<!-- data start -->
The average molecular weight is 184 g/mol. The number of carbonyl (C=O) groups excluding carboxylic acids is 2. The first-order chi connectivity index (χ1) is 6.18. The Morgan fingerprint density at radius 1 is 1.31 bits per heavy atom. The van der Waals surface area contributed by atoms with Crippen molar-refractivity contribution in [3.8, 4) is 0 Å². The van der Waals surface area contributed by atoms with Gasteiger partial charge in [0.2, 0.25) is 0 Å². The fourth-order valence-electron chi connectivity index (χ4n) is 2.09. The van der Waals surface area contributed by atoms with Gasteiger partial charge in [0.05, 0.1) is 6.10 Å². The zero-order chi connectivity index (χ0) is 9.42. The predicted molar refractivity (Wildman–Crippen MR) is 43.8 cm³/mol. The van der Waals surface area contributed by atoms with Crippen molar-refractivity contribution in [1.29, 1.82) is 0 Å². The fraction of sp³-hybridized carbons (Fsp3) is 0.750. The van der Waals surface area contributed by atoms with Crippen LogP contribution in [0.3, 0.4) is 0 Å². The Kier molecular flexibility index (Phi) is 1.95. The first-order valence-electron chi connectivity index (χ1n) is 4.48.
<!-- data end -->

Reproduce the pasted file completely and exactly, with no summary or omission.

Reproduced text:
The average molecular weight is 184 g/mol. The number of carbonyl (C=O) groups excluding carboxylic acids is 2. The first-order chi connectivity index (χ1) is 6.18. The Morgan fingerprint density at radius 1 is 1.31 bits per heavy atom. The van der Waals surface area contributed by atoms with Crippen molar-refractivity contribution in [3.8, 4) is 0 Å². The van der Waals surface area contributed by atoms with Gasteiger partial charge in [0.2, 0.25) is 0 Å². The fourth-order valence-electron chi connectivity index (χ4n) is 2.09. The van der Waals surface area contributed by atoms with Gasteiger partial charge in [0.05, 0.1) is 6.10 Å². The zero-order chi connectivity index (χ0) is 9.42. The predicted molar refractivity (Wildman–Crippen MR) is 43.8 cm³/mol. The van der Waals surface area contributed by atoms with Crippen molar-refractivity contribution in [1.29, 1.82) is 0 Å². The fraction of sp³-hybridized carbons (Fsp3) is 0.750. The van der Waals surface area contributed by atoms with Crippen LogP contribution in [0.3, 0.4) is 0 Å². The Kier molecular flexibility index (Phi) is 1.95. The first-order valence-electron chi connectivity index (χ1n) is 4.48.